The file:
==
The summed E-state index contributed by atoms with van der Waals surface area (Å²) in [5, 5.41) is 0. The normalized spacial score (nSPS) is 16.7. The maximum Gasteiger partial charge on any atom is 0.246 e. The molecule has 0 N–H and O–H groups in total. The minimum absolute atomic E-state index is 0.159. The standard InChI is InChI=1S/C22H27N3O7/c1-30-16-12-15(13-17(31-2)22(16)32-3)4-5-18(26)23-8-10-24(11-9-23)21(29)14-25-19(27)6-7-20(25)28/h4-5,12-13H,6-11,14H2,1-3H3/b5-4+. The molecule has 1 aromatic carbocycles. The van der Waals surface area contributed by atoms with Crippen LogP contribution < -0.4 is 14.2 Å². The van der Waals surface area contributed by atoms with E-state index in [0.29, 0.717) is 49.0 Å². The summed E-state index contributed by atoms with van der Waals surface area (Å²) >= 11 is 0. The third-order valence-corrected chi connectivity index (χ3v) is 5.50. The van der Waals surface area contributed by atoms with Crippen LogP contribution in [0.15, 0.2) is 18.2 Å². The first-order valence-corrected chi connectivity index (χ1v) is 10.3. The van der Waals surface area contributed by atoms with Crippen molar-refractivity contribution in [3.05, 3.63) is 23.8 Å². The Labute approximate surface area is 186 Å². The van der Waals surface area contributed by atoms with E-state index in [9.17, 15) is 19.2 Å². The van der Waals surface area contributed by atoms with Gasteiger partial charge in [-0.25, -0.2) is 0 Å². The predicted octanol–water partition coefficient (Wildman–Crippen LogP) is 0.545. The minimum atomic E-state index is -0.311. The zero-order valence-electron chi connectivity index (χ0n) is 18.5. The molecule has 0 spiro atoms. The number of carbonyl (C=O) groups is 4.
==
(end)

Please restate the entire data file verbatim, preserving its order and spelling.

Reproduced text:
The summed E-state index contributed by atoms with van der Waals surface area (Å²) in [5, 5.41) is 0. The normalized spacial score (nSPS) is 16.7. The maximum Gasteiger partial charge on any atom is 0.246 e. The molecule has 0 N–H and O–H groups in total. The minimum absolute atomic E-state index is 0.159. The standard InChI is InChI=1S/C22H27N3O7/c1-30-16-12-15(13-17(31-2)22(16)32-3)4-5-18(26)23-8-10-24(11-9-23)21(29)14-25-19(27)6-7-20(25)28/h4-5,12-13H,6-11,14H2,1-3H3/b5-4+. The molecule has 1 aromatic carbocycles. The van der Waals surface area contributed by atoms with Crippen LogP contribution < -0.4 is 14.2 Å². The van der Waals surface area contributed by atoms with E-state index in [0.29, 0.717) is 49.0 Å². The summed E-state index contributed by atoms with van der Waals surface area (Å²) >= 11 is 0. The third-order valence-corrected chi connectivity index (χ3v) is 5.50. The van der Waals surface area contributed by atoms with Crippen LogP contribution in [0.15, 0.2) is 18.2 Å². The first-order valence-corrected chi connectivity index (χ1v) is 10.3. The van der Waals surface area contributed by atoms with Crippen molar-refractivity contribution in [3.05, 3.63) is 23.8 Å². The Labute approximate surface area is 186 Å². The van der Waals surface area contributed by atoms with E-state index in [9.17, 15) is 19.2 Å². The van der Waals surface area contributed by atoms with Gasteiger partial charge in [-0.25, -0.2) is 0 Å². The predicted octanol–water partition coefficient (Wildman–Crippen LogP) is 0.545. The minimum atomic E-state index is -0.311. The zero-order valence-electron chi connectivity index (χ0n) is 18.5. The molecule has 0 spiro atoms. The number of carbonyl (C=O) groups is 4.